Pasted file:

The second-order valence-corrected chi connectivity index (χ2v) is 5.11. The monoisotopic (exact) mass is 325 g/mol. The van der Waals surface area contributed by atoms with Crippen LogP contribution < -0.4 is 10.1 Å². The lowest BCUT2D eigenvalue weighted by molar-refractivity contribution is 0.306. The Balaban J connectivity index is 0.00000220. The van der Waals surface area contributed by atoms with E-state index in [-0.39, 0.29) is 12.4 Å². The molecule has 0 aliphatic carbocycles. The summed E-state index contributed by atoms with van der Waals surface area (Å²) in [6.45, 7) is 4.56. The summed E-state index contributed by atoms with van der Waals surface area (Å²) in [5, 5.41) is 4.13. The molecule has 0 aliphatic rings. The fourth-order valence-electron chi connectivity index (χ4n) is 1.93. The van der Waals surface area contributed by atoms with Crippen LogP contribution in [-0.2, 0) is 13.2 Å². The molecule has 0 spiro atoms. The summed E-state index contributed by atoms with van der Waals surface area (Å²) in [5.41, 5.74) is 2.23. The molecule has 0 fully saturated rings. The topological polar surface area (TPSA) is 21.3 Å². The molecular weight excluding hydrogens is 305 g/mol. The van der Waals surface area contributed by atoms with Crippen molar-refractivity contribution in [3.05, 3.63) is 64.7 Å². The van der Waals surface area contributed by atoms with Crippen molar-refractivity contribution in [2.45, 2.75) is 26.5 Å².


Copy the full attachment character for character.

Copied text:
The second-order valence-corrected chi connectivity index (χ2v) is 5.11. The monoisotopic (exact) mass is 325 g/mol. The van der Waals surface area contributed by atoms with Crippen LogP contribution < -0.4 is 10.1 Å². The lowest BCUT2D eigenvalue weighted by molar-refractivity contribution is 0.306. The Balaban J connectivity index is 0.00000220. The van der Waals surface area contributed by atoms with E-state index in [-0.39, 0.29) is 12.4 Å². The molecule has 0 aliphatic carbocycles. The summed E-state index contributed by atoms with van der Waals surface area (Å²) in [6.45, 7) is 4.56. The summed E-state index contributed by atoms with van der Waals surface area (Å²) in [5, 5.41) is 4.13. The molecule has 0 aliphatic rings. The fourth-order valence-electron chi connectivity index (χ4n) is 1.93. The van der Waals surface area contributed by atoms with Crippen LogP contribution in [-0.2, 0) is 13.2 Å². The molecule has 0 spiro atoms. The summed E-state index contributed by atoms with van der Waals surface area (Å²) in [5.41, 5.74) is 2.23. The molecule has 0 fully saturated rings. The topological polar surface area (TPSA) is 21.3 Å². The molecular weight excluding hydrogens is 305 g/mol. The van der Waals surface area contributed by atoms with Crippen molar-refractivity contribution in [3.05, 3.63) is 64.7 Å². The van der Waals surface area contributed by atoms with Crippen molar-refractivity contribution in [2.45, 2.75) is 26.5 Å².